Touro College’s Graduate School of Social Work Hosts Lecture on Finding Employment in Today's Economy

NYS Commissioner Gladys Carrion and William Rapfogel Of Metropolitan Council on Jewish Poverty Provide Hope.

April 29, 2009
David Mandel, chairman of the Touro Graduate School of Social Work Professional Advisory Committee and CEO of OHEL Children's Home and Family Services, speaks to an audience of about 75 students at Touro College’s Graduate School of Social Work about finding jobs during a distressed economy.\n

New York, N.Y. - Work on honing your advocacy skills, brush up on your writing, learn to lead, and seek out mentors. This was the advice given to approximately 75 students, alumni, faculty, and staff at Touro College’s Graduate School of Social Work at a recent lecture on finding employment amidst today’s economic crisis.

Featured speakers were Gladys Carrion, Commissioner of the New York State Office of Children and Family Services (OCFS); William Rapfogel, executive director and CEO of the Metropolitan Council on Jewish Poverty; and David Mandel, chairman of Touro College’s Graduate School of Social Work’s professional advisory board and CEO of OHEL Children’s Home and Family Services.

The purpose of the visit was to give concrete tips and support to social work students entering the job market during one of the worst economic recessions in the nation’s history. The speakers also pointed out the tremendous impact that social workers are having on those in need. Following the program, the three fielded questions from the students.

“We were very privileged to have had Gladys Carrion, David Mandel and William Rapfogel speak to our students about finding work in our field during this distressed economy,” said Dr. Steven Huberman, dean of the Graduate School of Social Work. “They offered tremendously practical advice about improving skills and networking but most importantly, they offered hope.”

While the economy continues to see more job losses--coming perilously close to the 10 percent unemployment rate that many experts see as a depression--Dr. Huberman said there are certain professions that remain recession-proof.

“In addition to medicine and education, human services is a field in which professionals are in high demand,” the Dean said. “We have a shortage of licensed social workers and that shortage is expected to grow over the next five years. Social work is a crucial field to help the most vulnerable withstand the impact of our economic crisis.”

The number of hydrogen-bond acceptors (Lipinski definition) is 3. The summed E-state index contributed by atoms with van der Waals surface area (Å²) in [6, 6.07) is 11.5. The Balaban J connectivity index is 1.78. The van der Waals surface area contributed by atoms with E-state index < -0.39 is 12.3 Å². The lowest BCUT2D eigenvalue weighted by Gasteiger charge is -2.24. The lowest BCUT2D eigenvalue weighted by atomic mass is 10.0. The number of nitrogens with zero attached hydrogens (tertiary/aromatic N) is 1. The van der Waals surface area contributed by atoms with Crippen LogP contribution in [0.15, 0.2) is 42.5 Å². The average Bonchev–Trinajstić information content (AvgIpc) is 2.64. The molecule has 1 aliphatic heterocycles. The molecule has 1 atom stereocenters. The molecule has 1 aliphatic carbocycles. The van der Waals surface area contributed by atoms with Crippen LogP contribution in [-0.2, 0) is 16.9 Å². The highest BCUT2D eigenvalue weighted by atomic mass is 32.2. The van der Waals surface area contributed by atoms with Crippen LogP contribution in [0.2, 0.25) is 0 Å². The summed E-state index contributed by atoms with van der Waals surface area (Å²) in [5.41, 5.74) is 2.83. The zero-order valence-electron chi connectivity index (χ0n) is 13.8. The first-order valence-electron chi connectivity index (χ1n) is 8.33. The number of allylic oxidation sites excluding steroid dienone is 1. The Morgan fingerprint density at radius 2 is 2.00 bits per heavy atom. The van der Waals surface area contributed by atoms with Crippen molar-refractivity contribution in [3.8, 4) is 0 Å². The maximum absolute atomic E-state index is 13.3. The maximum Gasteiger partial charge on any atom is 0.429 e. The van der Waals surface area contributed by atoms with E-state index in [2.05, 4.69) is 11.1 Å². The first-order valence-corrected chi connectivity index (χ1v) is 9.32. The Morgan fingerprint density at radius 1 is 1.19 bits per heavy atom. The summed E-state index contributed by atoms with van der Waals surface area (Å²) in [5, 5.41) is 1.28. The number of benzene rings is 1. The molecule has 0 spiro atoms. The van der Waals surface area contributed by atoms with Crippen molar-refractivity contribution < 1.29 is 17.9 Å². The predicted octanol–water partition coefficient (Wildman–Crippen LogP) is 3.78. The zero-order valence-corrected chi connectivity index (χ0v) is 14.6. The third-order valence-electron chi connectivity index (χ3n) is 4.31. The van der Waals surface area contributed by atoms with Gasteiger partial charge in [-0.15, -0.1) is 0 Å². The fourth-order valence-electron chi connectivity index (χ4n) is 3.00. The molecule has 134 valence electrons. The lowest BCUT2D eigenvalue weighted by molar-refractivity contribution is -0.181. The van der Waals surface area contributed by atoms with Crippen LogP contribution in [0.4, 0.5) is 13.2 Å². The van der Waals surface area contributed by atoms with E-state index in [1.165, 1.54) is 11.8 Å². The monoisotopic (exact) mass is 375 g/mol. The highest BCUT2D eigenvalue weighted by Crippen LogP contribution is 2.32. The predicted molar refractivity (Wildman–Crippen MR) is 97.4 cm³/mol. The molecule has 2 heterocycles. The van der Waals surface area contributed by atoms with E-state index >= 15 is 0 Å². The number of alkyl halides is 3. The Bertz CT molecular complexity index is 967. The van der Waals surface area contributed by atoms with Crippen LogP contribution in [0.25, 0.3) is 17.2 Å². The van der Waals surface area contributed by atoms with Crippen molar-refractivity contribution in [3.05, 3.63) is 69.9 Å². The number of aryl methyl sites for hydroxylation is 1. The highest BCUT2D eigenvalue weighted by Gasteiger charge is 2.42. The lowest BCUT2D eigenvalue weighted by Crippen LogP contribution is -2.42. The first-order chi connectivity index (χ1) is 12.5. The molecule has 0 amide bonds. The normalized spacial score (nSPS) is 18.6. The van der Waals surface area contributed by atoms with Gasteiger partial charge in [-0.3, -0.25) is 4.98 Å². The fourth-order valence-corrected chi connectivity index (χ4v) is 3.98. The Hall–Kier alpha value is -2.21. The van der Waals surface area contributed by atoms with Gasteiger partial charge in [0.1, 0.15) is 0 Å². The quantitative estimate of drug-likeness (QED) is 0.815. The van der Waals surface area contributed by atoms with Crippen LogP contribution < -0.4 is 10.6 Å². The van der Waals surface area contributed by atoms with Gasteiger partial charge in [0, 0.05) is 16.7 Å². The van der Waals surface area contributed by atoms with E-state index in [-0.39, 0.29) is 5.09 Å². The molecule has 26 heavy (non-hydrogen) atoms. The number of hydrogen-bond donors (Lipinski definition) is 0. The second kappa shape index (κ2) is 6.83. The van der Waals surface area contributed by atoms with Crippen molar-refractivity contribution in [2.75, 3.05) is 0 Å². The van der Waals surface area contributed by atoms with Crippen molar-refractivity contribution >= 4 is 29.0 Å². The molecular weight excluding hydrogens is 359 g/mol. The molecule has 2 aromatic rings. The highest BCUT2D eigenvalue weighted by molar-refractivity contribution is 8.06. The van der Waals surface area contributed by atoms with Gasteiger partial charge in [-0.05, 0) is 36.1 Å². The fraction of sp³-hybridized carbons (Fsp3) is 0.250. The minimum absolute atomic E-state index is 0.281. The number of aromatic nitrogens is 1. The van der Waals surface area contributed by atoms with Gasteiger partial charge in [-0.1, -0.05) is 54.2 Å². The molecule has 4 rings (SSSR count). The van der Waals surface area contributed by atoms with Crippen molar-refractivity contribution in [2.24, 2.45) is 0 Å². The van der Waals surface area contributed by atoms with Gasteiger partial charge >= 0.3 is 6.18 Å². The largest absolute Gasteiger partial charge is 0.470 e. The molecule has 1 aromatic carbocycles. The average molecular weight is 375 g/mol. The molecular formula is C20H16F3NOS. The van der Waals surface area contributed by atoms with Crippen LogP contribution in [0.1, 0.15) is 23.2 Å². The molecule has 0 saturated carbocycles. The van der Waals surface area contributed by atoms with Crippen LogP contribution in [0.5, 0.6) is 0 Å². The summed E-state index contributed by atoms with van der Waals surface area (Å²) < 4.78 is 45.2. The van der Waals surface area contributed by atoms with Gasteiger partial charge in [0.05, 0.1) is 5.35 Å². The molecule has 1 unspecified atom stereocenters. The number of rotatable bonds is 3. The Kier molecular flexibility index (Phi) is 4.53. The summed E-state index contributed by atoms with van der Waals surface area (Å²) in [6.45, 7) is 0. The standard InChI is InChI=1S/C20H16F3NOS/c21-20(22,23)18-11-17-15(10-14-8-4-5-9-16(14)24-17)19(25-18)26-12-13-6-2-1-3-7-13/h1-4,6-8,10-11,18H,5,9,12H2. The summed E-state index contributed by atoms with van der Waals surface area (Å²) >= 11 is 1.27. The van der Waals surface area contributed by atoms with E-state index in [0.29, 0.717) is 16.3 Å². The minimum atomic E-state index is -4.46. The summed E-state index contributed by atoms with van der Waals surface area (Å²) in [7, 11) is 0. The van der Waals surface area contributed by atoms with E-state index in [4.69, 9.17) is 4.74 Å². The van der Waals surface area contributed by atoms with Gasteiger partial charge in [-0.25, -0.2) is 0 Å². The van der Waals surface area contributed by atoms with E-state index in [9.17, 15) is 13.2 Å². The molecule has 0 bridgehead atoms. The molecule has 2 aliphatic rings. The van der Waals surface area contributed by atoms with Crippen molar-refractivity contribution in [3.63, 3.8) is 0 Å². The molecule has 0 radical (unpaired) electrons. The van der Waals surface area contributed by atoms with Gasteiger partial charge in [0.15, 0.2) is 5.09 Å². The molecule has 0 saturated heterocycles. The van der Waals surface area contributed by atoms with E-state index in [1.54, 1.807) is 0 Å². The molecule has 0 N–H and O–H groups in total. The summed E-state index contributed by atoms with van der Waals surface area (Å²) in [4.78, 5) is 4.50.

Dean Huberman said that social workers are making a difference for those at risk living in the New York metropolitan area.

“In today’s economic recession, the worst since the Great Depression, the number of vulnerable people has increased exponentially,” he said. “Those in the social work profession can make a difference in their lives by helping them navigate through these challenging times.”

OHEL is a pioneering social services agency that delivers a breadth of innovative programs and services for individuals and families at risk, and individuals with developmental or psychiatric disabilities, in both residential and out-patient settings.

The OCFS is dedicated to improving the integration of services for New York’s children, youth, families and vulnerable populations; to promoting their development; and to protecting them from violence, neglect, abuse and abandonment. The agency provides a system of family support, juvenile justice, child care and child welfare services that promote the safety and well-being of children and adults.

Dean Huberman added that the OCFS has $4.2 billion in its budget to help the most vulnerable populations and that the event helped to forge an ongoing collaboration between Touro College’s Graduate School of Social Work and the OCFS.

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